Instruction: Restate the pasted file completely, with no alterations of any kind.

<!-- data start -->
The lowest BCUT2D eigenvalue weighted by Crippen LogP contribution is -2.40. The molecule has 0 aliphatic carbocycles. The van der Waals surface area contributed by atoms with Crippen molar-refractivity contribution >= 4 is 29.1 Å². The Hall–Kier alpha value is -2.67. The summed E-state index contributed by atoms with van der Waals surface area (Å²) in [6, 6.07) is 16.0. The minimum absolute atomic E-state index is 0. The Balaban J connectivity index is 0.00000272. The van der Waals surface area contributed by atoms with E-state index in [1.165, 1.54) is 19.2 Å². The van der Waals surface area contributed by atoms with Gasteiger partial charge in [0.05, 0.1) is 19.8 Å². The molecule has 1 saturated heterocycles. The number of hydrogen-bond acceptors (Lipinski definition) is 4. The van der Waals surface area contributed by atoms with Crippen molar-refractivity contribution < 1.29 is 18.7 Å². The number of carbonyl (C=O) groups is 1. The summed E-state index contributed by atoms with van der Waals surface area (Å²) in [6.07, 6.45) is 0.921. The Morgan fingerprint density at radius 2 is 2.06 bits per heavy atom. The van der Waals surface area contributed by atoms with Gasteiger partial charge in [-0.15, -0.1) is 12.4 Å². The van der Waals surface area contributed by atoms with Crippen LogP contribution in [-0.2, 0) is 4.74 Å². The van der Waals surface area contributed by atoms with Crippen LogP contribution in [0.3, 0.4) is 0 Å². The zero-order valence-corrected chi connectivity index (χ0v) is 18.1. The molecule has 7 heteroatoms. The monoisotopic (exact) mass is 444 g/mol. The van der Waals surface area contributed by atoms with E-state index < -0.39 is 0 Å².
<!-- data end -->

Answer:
The lowest BCUT2D eigenvalue weighted by Crippen LogP contribution is -2.40. The molecule has 0 aliphatic carbocycles. The van der Waals surface area contributed by atoms with Crippen molar-refractivity contribution >= 4 is 29.1 Å². The Hall–Kier alpha value is -2.67. The summed E-state index contributed by atoms with van der Waals surface area (Å²) in [6, 6.07) is 16.0. The minimum absolute atomic E-state index is 0. The Balaban J connectivity index is 0.00000272. The van der Waals surface area contributed by atoms with E-state index in [1.165, 1.54) is 19.2 Å². The van der Waals surface area contributed by atoms with Gasteiger partial charge in [0.05, 0.1) is 19.8 Å². The molecule has 1 saturated heterocycles. The number of hydrogen-bond acceptors (Lipinski definition) is 4. The van der Waals surface area contributed by atoms with Crippen molar-refractivity contribution < 1.29 is 18.7 Å². The number of carbonyl (C=O) groups is 1. The summed E-state index contributed by atoms with van der Waals surface area (Å²) in [6.07, 6.45) is 0.921. The Morgan fingerprint density at radius 2 is 2.06 bits per heavy atom. The van der Waals surface area contributed by atoms with Gasteiger partial charge in [-0.15, -0.1) is 12.4 Å². The van der Waals surface area contributed by atoms with Crippen LogP contribution in [-0.2, 0) is 4.74 Å². The van der Waals surface area contributed by atoms with Crippen LogP contribution in [0.3, 0.4) is 0 Å². The zero-order valence-corrected chi connectivity index (χ0v) is 18.1. The molecule has 7 heteroatoms. The monoisotopic (exact) mass is 444 g/mol. The van der Waals surface area contributed by atoms with E-state index < -0.39 is 0 Å².